Davida Vineberg

Davida Vineberg


Davida did not play any team sports as a child, but took up experimenting with exercise at age 15. At age 35 she decided that, since she spent so much time in the gym, she would get certified to train other people.

It was good fortune that her first training job was in a small gym where innovative training principles were being applied. There was no “sit and reach” test. Instead, physics-based training methods were being used, examining how to affect muscles using different angles with minimal risk of injury. This little gym also, at the time, was the only Toronto destination where clients could be treated with Muscle Activation Techniques (MAT), a cutting edge neuro muscular therapy.

After being exposed to MAT, Davida decided to enroll in the Chicago internship program in May 2006, studying bio mechanics in depth. She became certified in September 2007.

  1. When did you start working out?I’ve been active in fitness since I was 17 or 18. I’m 46 now. I think my motivation back then was to stay slim. In those early days, I gravitated to whatever was trendy; aerobics was a big part of my usual regime. In a group class, I didn’t have to think; I just did what I was told to do. My favourite group class was called Cardio Rhythm, a hip hop class in which we learned a routine. At that time, I lived far from the gym I went to, Body Alive, a place well known for its instructors. I would take the bus, day or night, rain or shine, just to take those Cardio Rhythm classes. Ultimately, I tried all kinds of classes, all over the city, from boxing to ballet, yoga to spin classes. I began incorporating weights when I was in my mid 20s. I had read an article in Glamour magazine: A feature on then – superstar Victoria Principal showed her windsurfing with the quote “I love seeing the muscles rippling on my back.” I was inspired by that. In May 2012, I started training more rigourously with weights, selecting one or two body parts per gym visit, and training specific muscles and joint motions.
  2. What adversity have you had to overcome as an athlete?In April 2015, I fractured my humerus, the first time I had ever broken anything. This was a new challenge; with my experience and training, however, being injured was an opportunity to heal myself and it provided a great insight on how to treat my injured clients.
  3. How has working out impacted your life?Training has been a constant in my life, and most people who know me, know that exercise is part of my lifestyle. Since my teens, my goals have changed: no longer do I want to be just slim.  As far as how training has impacted my life, training has always been a part of my life, and the impact it has had has kept me curious to try anything activity-based, as well as discipline in my commitment to myself. The journey has been fantastic. The gym is quite literally my happy place, where I am in one of my most creative states.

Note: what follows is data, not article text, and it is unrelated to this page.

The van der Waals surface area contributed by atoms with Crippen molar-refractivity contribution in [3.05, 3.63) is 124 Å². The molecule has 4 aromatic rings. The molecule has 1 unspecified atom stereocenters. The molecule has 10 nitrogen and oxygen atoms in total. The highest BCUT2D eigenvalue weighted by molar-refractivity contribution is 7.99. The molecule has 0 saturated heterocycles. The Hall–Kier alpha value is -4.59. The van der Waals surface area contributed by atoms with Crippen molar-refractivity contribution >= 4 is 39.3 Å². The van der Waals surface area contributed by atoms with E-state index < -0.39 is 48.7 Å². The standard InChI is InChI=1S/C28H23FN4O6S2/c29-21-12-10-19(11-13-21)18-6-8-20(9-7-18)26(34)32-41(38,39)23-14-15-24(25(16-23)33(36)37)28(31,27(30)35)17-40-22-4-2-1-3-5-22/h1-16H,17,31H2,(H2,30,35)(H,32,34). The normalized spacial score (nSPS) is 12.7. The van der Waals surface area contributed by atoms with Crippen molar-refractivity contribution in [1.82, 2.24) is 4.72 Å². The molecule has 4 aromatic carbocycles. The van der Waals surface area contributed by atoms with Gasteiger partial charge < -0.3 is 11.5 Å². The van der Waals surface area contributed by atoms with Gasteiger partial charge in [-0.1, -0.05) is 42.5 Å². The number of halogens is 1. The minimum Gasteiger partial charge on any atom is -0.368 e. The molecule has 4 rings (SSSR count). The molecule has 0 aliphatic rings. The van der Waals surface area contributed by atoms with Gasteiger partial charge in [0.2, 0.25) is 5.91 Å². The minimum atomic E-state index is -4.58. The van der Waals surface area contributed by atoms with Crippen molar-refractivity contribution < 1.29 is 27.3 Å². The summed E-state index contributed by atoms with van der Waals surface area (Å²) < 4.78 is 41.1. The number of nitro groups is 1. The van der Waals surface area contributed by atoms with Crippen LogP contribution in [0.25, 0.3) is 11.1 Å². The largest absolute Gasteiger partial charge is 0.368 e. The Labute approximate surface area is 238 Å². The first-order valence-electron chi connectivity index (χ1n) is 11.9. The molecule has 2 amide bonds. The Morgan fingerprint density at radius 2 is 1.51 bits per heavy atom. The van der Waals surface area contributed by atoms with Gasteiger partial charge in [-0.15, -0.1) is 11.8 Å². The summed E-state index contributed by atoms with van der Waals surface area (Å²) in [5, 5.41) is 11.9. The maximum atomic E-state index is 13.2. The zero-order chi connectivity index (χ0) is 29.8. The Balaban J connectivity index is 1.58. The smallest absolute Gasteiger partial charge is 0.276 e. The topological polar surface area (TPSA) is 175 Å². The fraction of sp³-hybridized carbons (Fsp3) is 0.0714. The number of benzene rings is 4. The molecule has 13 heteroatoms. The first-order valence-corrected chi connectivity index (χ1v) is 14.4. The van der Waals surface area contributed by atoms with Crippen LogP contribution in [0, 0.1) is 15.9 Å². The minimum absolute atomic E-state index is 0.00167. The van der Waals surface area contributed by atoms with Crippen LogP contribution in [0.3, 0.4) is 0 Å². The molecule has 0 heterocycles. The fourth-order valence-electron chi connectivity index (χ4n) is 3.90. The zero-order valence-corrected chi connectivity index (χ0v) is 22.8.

4. How often do you train and for how long?I lift weights about 5 out of 7 days. My style of lifting depends on the time I’ve allotted for myself; there are so many variations to apply in the gym, so depending on my goals, I’ll go slow and heavy, or lighter with more repetitions, or incorporate more coordination-based movements, such as throwing a ball around. I also bike and take the occasional yoga class for balance of activity.
  5. What is your number #1 fitness tip?“Fitness” is a subjective term, because we all choose different methods to help with our fitness goals, and what might be “fit” for one person, is not for another. In my experience, the most important pieces of the fitness puzzle would be:
  • Good, clean nutrition. It’s surprising how quickly the body responds to better food choices. It’s a good starting point.
  • Structural maintenance of the joints via the muscular system. Invest in another pair of eyes to examine how you move, and to inform you on how to use what you’ve got.
  • Micro progression. No matter what your fitness level is, there is always a place to start and progress from. Don’t be fooled into believing that you should go hard right from the start. Preparation in the form of slowly introducing elements to your training is important to fitness successes. Think of it this way: would you feed your baby steak for its first meal?
  • Choose your sport. If you enjoy the activity, not only will you continue to do it, but by doing it, you will actually experience satisfaction, accomplishment and joy from exercising.

Lorne’s Take – I really like Davida‘s point about “Investing in another pair of eyes to examine how you move” Little tweaks in how we do things can add up to big changes in our overall performance.

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